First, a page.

Ordinary Kazakhs, however, could perhaps be forgiven for feeling that they are getting mixed messages from those at the helm. At the same time that state media is reporting on sharpened quarantines and criticising public carelessness, the very question of how quickly the virus is spreading in society has been thrown into doubt by a change in the way cases are being reported. Following a sustained rise throughout the second half of May, the number of daily new cases suddenly plummeted to around half of their previous levels during the first two weeks of June (see chart below).
The reason, however, was not a drop in real infections, or even in real detected cases. On 6 June the Kazakh health ministry announced that it was now counting asymptomatic cases of the virus separately, meaning that data cited in widely used global databases such as worldometers.info and Johns Hopkin University’s Coronavirus Resource Centre will only be showing confirmed symptomatic cases in their statistics.
To justify the new methodology, the health ministry cited unspecified “international practice” in “different countries”. The likely model for Kazakhstan’s shifting approach, however, does not lie especially far afield. On 27 May, the Russian health ministry announced that it would start doing exactly the same thing.
Both the Russian and Kazakh authorities have stated that around 40% of COVID-19 cases are asymptomatic. Kazakhstan’s official coronavirus website only shows asymptomatic numbers for the last 24 hours, but RFE/RL’s Kazakh service Azattyq is keeping a combined count of symptomatic and asymptomatic cases in the country. These figures show that numbers of asymptomatic cases are generally significantly higher than 40% of the total (on 13 June for example, there were 366 symptomatic cases and 623 asymptomatic – so a total of 989 cases in a day, while Kazakhstan’s official daily record remains 476). Of course, many of the asymptomatic cases at the time of testing will go on to develop symptoms at a later date.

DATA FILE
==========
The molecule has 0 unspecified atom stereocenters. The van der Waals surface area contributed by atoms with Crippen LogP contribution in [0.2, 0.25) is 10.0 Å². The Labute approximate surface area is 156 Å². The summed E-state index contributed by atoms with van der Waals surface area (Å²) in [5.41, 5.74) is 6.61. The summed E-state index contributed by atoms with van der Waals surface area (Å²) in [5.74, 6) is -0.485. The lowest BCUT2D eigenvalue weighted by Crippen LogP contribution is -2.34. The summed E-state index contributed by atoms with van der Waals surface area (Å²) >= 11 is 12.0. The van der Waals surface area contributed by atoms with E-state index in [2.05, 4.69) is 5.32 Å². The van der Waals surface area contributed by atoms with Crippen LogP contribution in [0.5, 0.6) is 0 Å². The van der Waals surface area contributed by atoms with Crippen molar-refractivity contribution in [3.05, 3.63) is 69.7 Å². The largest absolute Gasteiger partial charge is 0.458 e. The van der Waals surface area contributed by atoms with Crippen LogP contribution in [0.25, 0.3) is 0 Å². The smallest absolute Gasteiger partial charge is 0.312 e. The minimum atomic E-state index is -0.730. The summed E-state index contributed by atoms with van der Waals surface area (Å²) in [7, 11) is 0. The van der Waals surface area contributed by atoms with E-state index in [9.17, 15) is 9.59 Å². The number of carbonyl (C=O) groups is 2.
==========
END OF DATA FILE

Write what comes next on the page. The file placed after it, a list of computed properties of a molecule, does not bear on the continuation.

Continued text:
According to Azattyq, since the change in counting method 4,892 “asymptomatic” cases have been detected, meaning that the total number of confirmed infections in Kazakhstan has reached 19,701, while official statistics currently show 14,809.
The new method means that the 467 asymptomatic cases that have been announced today at the Rakhat sweet factory in Almaty will not make it into the official tally. After eight symptomatic cases were detected at the factory, around 1,500 of the company’s workers were tested, nearly a third of whom apparently turned out to have asymptomatic forms of the infection.
This switch to a new Russian model of counting infections comes on the heels of an acknowledgement earlier this month that Kazakhstan is following Russian methods of counting COVID-19 deaths, by excluding fatalities where the virus is not judged to have played a significant role. At the time it was stated that this has only led to 37 deceased coronavirus patients being removed from the statistics. Kazakhstan has currently reported 77 deaths.
Meanwhile, the Kazakh government have announced the resumption of air connections with several countries from 20 June. Passengers from China, South Korea, Japan, Georgia and Thailand will simply be required to fill in a form and have their temperatures checked. Those arriving from Turkey will also require a certificate confirming a negative PCR within the last 5 days or else they will be quarantined for 2 days while tests are conducted. Flights connections with all other countries remain suspended.